Hello Friends! ❤🌱🌱🌱
For clarity, all today’s stats come from Government stats at https://www.gov.scot/publications/coronavirus-covid-19-daily-data-for-scotland/
Data 19th March 2021:
655 new +ve tests (⇧5.0% since yesterday) – this is a strikingly similar number to yesterday again today.
25080 new tests reporting (⇩4.6%)
(- of these 17013 were NHS (68% of the tests returned) and 8067 were community (32%). Same split as yesterday)
This is 2.6% positive percentage rate (⇧0.2%) – this is JUST SO LOW
In total including repeat tests 730 were +ve – this is a 2.9% rate (⇧0.2%).
4801 newly tested individuals reported (⇩6.9%)
Local positive tests numbers from last 24 hours:
Ayrshire and Arran 51, Borders 1, Dumfries and Galloway 1, Fife 40, Forth Valley 33, Grampian 35, Greater Glasgow and Clyde 162, Highland 13, Lanarkshire 134, Lothian 138, Orkney 0, Shetland 0, Tayside 47, Western Isles 0
These numbers are all, without exception, strikingly similar to yesterday’s numbers. This is more evidence we are on a floor here – my guess would be that nothing much is going to change for the next wee while.
8 new reported deaths in those who have tested +ve (⇧1)
35* people in ITU with recently +ve test (⇩3)
*There are 24 of these patients who have been in ITU for over 28 days.
397 admitted or moving through or stuck in hospital with a recently positive test – through the 14 days prior to admission or having tested positive in hospital the last 28 days (⇩2.0%). We are such a long way below the delayed discharges number! This is 38% of the delayed discharges number.
As at 17th March, there were 1055 people delayed in hospital (⇧3.4% from previous week).
As of today, 2,066,460 people have received their first dose of the vaccine and 201,435 their second.
This means that since yesterday 43,458 people were vaccinated with their first dose and 9,335 with their second.
ONS Prevalence Survey
The ONS estimates 1 in 275 people had the coronavirus in the week 7th to 13th March – this is up slightly from 1 in 320 the previous week. This is still a very low rate, but I am surprised that it has risen – as I said, I thought this prevalence would drop, given the vaccinations and the season turning! But also, there is good news here – or an indication that the prevalence estimate may not be terribly reliable or of any significance – because as prevalence was rising, there were only falls in all markers of infections actually making people ill.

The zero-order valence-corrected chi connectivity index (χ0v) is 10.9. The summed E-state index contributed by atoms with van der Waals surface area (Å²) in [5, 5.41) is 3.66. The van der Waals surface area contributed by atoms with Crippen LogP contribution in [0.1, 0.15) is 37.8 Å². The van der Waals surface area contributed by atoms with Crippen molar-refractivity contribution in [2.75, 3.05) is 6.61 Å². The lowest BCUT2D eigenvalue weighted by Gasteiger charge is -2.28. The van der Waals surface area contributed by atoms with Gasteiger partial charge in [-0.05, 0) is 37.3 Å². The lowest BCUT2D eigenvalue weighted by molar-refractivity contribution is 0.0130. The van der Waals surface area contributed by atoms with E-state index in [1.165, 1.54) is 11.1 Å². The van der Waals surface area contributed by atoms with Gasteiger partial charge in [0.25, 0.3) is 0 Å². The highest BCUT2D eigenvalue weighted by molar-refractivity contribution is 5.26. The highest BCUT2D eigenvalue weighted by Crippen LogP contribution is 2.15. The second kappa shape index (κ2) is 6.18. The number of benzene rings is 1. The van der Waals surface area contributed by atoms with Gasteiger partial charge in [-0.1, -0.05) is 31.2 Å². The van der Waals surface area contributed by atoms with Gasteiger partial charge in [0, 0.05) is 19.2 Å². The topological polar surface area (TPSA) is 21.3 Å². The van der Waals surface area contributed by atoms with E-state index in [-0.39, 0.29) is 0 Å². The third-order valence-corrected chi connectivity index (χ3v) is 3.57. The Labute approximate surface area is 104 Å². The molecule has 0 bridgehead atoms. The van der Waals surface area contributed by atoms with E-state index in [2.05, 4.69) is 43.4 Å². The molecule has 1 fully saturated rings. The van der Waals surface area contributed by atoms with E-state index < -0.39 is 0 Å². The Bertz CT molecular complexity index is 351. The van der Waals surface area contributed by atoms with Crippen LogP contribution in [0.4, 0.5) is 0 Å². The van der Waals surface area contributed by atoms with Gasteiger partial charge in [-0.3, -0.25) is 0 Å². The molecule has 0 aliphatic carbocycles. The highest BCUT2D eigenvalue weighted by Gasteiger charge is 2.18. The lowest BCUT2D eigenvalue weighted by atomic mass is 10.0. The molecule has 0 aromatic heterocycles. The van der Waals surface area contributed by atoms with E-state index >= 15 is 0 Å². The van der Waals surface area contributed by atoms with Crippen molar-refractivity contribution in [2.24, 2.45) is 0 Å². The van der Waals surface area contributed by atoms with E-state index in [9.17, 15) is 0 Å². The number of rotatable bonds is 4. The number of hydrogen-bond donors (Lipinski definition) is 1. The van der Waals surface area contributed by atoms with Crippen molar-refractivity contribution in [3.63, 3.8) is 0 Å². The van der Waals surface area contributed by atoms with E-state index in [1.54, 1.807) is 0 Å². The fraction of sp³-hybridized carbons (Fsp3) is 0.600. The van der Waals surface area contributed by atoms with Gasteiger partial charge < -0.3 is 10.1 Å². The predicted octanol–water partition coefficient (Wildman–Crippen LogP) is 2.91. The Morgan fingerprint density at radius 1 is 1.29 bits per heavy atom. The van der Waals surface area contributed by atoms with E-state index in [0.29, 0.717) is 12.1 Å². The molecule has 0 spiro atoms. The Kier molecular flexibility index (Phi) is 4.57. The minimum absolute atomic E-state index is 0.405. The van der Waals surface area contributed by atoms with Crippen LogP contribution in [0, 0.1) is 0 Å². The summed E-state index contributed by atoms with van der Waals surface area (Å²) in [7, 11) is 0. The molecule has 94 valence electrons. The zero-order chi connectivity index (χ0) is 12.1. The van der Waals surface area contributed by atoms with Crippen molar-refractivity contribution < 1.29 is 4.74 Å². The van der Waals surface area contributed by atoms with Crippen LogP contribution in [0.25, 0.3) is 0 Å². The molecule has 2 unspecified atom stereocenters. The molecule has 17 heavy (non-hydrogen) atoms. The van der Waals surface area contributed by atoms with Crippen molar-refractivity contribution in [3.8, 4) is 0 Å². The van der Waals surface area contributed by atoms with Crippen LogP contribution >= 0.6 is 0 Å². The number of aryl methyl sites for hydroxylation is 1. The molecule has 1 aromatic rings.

Graph 1 – I think positive cases are probably going to rest at this level now.
Graph 2 – Positivity is flat.
Graph 3 – Newly tested individuals are flat. This is quite telling that we certainly are not seeing anything like a surge in people suffering SARS-CoV-2 infections for the first time and seeking out a test.
Graph 4 – Hospital occupancy is approaching one third of the number of delayed discharges now… the distance between the two lines is growing…. and deaths are falling or flat. There is really very little going on in our hospitals, covid-wise.
Graph 5 – There are very few new (or not-long-term) patients in ITU at all. We have patients in ITU long-term, which is an indication that there cannot be big numbers of new patients coming through needing ITU care now.
Graph 6- NHS vs Community Lab tests. You can see that the NHS is becoming increasingly focussed on testing, and the Lighthouse labs decreasingly focussed. This is a clear indication of where the covid is. This is the fourth highest day ever for NHS tests, all to find 655 positives when the number of people in hospital is plummeting and there are hardly any new covid patients in ITU across the country, and when we know a significant proportion of positive tests are false. What is all this testing for?
Graphs 7&8 – Positive tests and deaths and ITU occupancy have lost their correlation, laying bare how little value testing is offering the Scottish people. When correlation is lost between two measures that should have a great deal to do with one another, we have to conclude that the tests are essentially just generating random numbers. This would be a great time to start introducing confirmatory testing and/or scaling it right back – it’s just an enormous use of resources for no benefit whatsoever.
Graph 9 – ITU Occupancy is falling fast.
Graph 10 – ITU occupancy by region. Forth Valley has 6 patients and Greater Glasgow and Clyde has 10. There is no reason for our ITU departments not to be able to cope with this. This is, truly, an incredible situation.
Graph 11 – Hospital occupancy by region – the story there continues; occupancy at very low levels everywhere. If a region doesn’t feature, it’s because there are fewer than five patients there. These traces are just plummeting, at much lower levels than at the peak of the second wave. This crisis is well and truly over. How this can be the basis of devastating restrictions on our lives is really an urgent question.
Graphs 12&13 – Vaccinations as seen below. A busier day again for first doses! You will see that positive cases have NOT started falling since the second doses properly got going. I am not suggesting there is causation here… just that this notion that positives will necessarily fall is a mistake. We are getting on for half the population having received their first dose. Clearly, vaccinations alone are not going to bring ‘cases’ down. (As I’ve been saying!) What will bring ‘cases’ down is ending obsessive testing.
Graph 14 – ONS Prevalence has risen slightly again in the last week updated – as the reader can see this did not correlate with any rise in hospitalisations – in fact, quite the opposite.
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Lots of love ❤
Stay sane 🧠 Stay strong 💪